The following patches though not yet accepted have been approved by the maintainers are expected to be accepted soon. Fingers crossed!!

Other patches submitted:


Move resources allocated using unmanaged interface to managed devm interface

So today let’s talk about devm functions as that is what I have been upto the past couple of weeks. Yes, should have finished the task by now but due to some reasons was not active a couple of days :(.
Now what are devm functions. There are some common memory resources used by drivers which are allocated using functions and stored as a linked list of arbitrarily sized memory areas called devres. Some of this memory is allocated in the probe function. But all of this memory should be freed on a failure path or a driver detach. Else, the driver will be leaking resources and wasting precious main memory!
Detection of such memory leaks is difficult as they not clearly noticeable. So, managed interfaces have been created for common resources used by drivers. They have a name similar to the corresponding unmanaged function making it easy to identify e.g.:  dma_alloc_coherent() and dmam_alloc_coherent(), kzalloc() and devm_kzalloc(). If a managed function is used for memory allocation the resources are guaranteed to be freed both on initialization failure and driver detachment. Many of these managed functions are devm functions. eg: devm_kzalloc, devm_iio_device_alloc().
My task has been mainly to identify the cases where kzalloc() can be changed to devm_kzalloc() and the corresponding kfree()s can be done away with. Then the changes were applied and minor code changes like removal of labels , removing of brackets in single statement ifs were done. I have been using a Coccinelle semantic patch to do this task and have made tweaks to handle some specific cases. Here is a major part of the Coccinelle semantic patch making the change:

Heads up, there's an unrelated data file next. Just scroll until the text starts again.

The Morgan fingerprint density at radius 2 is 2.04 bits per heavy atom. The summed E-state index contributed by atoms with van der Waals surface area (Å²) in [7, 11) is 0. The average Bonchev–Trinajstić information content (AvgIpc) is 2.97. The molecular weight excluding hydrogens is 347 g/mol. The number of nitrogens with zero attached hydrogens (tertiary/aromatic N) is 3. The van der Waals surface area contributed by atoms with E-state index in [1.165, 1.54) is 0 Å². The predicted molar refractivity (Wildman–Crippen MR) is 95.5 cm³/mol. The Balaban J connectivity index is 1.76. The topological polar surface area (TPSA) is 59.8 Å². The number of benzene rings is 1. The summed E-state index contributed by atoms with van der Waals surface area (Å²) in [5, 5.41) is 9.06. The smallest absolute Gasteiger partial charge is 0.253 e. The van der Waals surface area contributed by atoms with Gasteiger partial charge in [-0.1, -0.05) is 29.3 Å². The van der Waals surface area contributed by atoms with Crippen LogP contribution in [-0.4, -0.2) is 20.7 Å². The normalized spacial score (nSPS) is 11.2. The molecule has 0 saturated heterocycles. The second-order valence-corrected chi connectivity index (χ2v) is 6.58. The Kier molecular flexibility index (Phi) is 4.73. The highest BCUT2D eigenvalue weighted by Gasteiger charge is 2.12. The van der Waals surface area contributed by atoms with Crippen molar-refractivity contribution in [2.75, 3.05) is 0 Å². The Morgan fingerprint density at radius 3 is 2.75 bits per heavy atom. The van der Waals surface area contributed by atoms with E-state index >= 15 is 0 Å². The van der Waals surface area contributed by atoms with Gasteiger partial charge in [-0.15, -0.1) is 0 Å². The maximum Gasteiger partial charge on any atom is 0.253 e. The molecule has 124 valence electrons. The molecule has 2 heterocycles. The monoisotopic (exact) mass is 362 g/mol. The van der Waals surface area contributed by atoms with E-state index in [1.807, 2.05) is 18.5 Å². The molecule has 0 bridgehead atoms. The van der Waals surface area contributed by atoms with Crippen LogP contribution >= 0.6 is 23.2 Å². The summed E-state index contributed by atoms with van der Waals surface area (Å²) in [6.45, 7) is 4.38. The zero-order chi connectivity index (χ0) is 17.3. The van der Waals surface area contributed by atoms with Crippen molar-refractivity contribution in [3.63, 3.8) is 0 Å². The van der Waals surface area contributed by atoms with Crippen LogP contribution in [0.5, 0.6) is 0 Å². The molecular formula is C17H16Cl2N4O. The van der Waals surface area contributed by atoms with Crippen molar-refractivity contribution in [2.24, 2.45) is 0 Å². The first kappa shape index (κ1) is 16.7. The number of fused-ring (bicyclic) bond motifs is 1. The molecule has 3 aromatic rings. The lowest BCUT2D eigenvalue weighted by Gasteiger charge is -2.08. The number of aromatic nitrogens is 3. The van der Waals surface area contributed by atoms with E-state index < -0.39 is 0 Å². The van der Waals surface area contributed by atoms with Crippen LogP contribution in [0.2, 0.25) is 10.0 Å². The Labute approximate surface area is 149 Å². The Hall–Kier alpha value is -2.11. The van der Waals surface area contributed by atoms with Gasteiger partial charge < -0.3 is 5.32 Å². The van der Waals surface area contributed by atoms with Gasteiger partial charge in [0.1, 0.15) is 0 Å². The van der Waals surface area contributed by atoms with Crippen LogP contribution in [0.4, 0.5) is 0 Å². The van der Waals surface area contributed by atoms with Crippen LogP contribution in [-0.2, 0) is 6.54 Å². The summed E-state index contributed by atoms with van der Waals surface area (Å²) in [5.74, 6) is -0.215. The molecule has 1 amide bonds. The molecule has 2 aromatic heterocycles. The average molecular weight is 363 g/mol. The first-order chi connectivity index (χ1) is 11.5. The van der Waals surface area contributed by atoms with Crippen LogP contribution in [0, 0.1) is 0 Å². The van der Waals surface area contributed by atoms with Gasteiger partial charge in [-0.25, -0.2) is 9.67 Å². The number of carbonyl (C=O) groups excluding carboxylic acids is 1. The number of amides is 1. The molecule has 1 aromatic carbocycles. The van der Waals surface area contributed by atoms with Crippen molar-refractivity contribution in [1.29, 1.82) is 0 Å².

identifier p, probefn, removefn;
struct platform_driver p = {
.probe = probefn,
.remove = removefn,

identifier platform.probefn, pdev;
expression e, e1, e2;
probefn(struct platform_device *pdev, …) {
– e = kzalloc(e1, e2)
+ e = devm_kzalloc(&pdev->dev, e1, e2)


@rem depends on prb@
identifier platform.removefn;
expression e;
removefn(…) {
– kfree(e);

There are many cases in which a lot of code goes away and the probe and remove functions appear really simple and easier to understand.
At the same time, there are issues such as cases to which the patch applies but does not benefit much as there are major resources that are still unmanaged. Also, some more advanced functions that can be managed like IRQs have not been handled at this stage.

Thanks to OPW.

Dreams do come true. This statement came true for me on the night of 21st March when I did a Ctrl+F for my name on the selection list of OPW and the result was 1 match! Yeah.. I was in. I would be learning this summers while contributing to the Linux Kernel. Yes, it is the same kernel that is the basis of the operating system used by most people at my university or by lakhs of Linux users worldwide. Yes it the free and open-source operating system that we hear about all the time. I have been given the opportunity to contribute to the kernel, to help make some changes that may make the operating system less buggy, more compatible to variety of softwares and hence improve the user experience for the Linux users worldwide. I will put my heart and soul into this project, learn for the sake of knowledge and work for the betterment of the software. I express my heartfelt thanks to the mentors for there faith in me and the help and guidance they have always given.

The main purpose of this blog will be to track my progress through my project Coccinelle. I will probably write about any issues or interesting technical subjects I encounter through the project, provided they are related to FOSS.

The content of this blog will be mostly technical. Hope you enjoy the read and find some cool stuff here!!